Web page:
Pea Seeding
&
Garden Beds In March

Dateline: 14 March 2016

(click picture for larger view)

Peas should be planted first thing in the spring, as soon as the soil can be worked. I got around to it yesterday. The soil in my raised garden beds was just right.

Laxton's Progress is a shell pea. Here's the description from High Mowing Seeds:


Short vines and plump pods filled with high quality peas. Small 15-20" plants produce heavy yields of large pods with up to nine peas per pod (hence the name). An improvement over the original Laxton's Progress with a high resistance to wilt. Compact plants. 4-5" pods.

There are different recommendations for spacing of pea seeds in the row. I think Johnny's Seeds has reliable instructions...


Sow 1-1 1/2" apart in a 3" band (25 seeds/ft.), 1/2-1" deep. Do not thin. Varieties under 3' tall can be sown without support in rows 12"-18" apart.

I decided to plant two rows, 3" apart, with the seeds spaced 1" apart. That's 24 seeds to the foot, and that's what is shown in the picture above. I put two of these double rows down the length of my 30" wide beds.

I got it in my head that I should try making a 1" pea spacing template for this seeding. A scrap of pine board and about 10 minutes of work rendered this pea seed spacer ...




The pea seed spacing template worked to my satisfaction. I'll save it to use again  next year.

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I have planted these peas in the same garden beds I showed how to make last year in This Blog Post. And I also wrote here last year about a new idea I had for securing fabric ground cover as a mulch between the beds (Click Here For Details). That idea has worked very well for me and I will continue using it. 

The picture below shows what my garden beds (the same ones in last years' essays) look like now in the early spring...

(click picture to see a larger view)

The two beds in the right of the picture have been planted with the Laxton's Progress #9 peas. The bed with the thin black plastic mulch and holes is where I grew Four-Day Carrots last year. I harvested those carrots late in the year and put them in a Leaf-Bag Clamp outside the back door of my house. We still have good carrots in the clamp here in March, but there are not many left. That bed was planted yesterday to Bloomsdale Long Standing spinach...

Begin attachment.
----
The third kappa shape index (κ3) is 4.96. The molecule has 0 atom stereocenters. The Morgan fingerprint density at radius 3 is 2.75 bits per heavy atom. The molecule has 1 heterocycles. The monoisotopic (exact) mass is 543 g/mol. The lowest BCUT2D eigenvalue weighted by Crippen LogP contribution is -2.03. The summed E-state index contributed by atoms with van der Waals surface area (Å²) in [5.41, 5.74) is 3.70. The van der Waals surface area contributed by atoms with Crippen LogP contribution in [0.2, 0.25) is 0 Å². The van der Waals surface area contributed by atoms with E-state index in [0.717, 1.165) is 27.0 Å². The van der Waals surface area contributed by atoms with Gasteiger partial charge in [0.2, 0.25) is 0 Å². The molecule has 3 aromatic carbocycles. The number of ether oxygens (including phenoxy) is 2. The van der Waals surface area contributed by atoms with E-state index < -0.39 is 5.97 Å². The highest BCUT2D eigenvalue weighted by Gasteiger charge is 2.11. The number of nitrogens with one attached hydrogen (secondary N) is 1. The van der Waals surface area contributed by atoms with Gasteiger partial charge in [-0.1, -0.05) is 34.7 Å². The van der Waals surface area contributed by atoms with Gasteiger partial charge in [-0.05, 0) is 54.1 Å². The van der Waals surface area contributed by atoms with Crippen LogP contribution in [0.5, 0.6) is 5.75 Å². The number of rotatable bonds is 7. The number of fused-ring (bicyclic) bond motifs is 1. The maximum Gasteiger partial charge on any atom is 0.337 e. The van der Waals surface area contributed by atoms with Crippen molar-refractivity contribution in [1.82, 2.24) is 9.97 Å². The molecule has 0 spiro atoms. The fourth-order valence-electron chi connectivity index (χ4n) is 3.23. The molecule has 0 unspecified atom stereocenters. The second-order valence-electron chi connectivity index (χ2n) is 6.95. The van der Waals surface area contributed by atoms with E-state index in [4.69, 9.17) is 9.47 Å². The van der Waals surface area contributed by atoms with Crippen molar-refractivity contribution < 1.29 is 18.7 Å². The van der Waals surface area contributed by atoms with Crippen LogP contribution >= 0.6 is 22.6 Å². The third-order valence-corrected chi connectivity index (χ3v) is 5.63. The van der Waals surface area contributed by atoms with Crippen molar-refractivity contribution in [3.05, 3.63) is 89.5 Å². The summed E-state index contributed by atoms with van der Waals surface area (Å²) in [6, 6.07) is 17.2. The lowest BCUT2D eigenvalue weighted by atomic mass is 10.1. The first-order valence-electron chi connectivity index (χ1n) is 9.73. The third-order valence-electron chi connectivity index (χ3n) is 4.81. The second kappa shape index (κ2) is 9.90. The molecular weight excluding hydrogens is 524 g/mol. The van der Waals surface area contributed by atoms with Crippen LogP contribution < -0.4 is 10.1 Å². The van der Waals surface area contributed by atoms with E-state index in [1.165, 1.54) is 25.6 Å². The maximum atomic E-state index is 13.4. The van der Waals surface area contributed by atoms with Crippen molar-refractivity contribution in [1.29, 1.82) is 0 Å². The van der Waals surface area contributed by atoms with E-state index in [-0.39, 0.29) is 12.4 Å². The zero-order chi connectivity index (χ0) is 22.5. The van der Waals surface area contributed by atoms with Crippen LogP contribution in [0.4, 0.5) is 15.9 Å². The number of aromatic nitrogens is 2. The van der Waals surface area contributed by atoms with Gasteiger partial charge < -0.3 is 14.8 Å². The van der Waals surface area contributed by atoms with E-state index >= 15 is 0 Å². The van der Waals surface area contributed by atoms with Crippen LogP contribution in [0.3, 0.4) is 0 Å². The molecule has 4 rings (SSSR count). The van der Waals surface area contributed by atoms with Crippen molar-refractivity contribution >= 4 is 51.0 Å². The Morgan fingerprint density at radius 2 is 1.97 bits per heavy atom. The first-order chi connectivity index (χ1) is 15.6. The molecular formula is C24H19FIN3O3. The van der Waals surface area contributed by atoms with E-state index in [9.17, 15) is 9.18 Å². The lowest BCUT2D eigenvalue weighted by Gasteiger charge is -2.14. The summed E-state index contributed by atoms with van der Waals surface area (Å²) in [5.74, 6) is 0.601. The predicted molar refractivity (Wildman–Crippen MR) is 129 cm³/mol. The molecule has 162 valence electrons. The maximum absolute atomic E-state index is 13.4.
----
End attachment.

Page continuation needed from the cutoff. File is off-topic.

In the above picture you can see the previous Four-Day carrot bed all ready for planting spinach. I sprinkled some kelp meal on the surface of the bed, hoed it in, and shaped the bed with a lawn rake. 

You'll notice that the leaves between the rows are missing. They are now under the strip of walkway fabric-mulch. I unclipped the fabric and flipped it over. There were plenty of worms under the walkway cover. They will appreciate the leaves.

The bed in the upper left hand corner was planted with triticale seed last fall as a green manure. It didn't get very well established before winter. It should start growing as the weather warms up. 

This system of beds, fabric ground cover, and plastic mulch is working very well for me. I intend to make more beds just like these in my garden space this year.





7 comments:

Pam Baker said...

Hmmmm....very interesting.
Peas.
I recently, like two years ago, fell head over heels for split pea and ham soup. Made it for my mother and taste tested it and promptly ate myself sick. Couldn't stop eating it.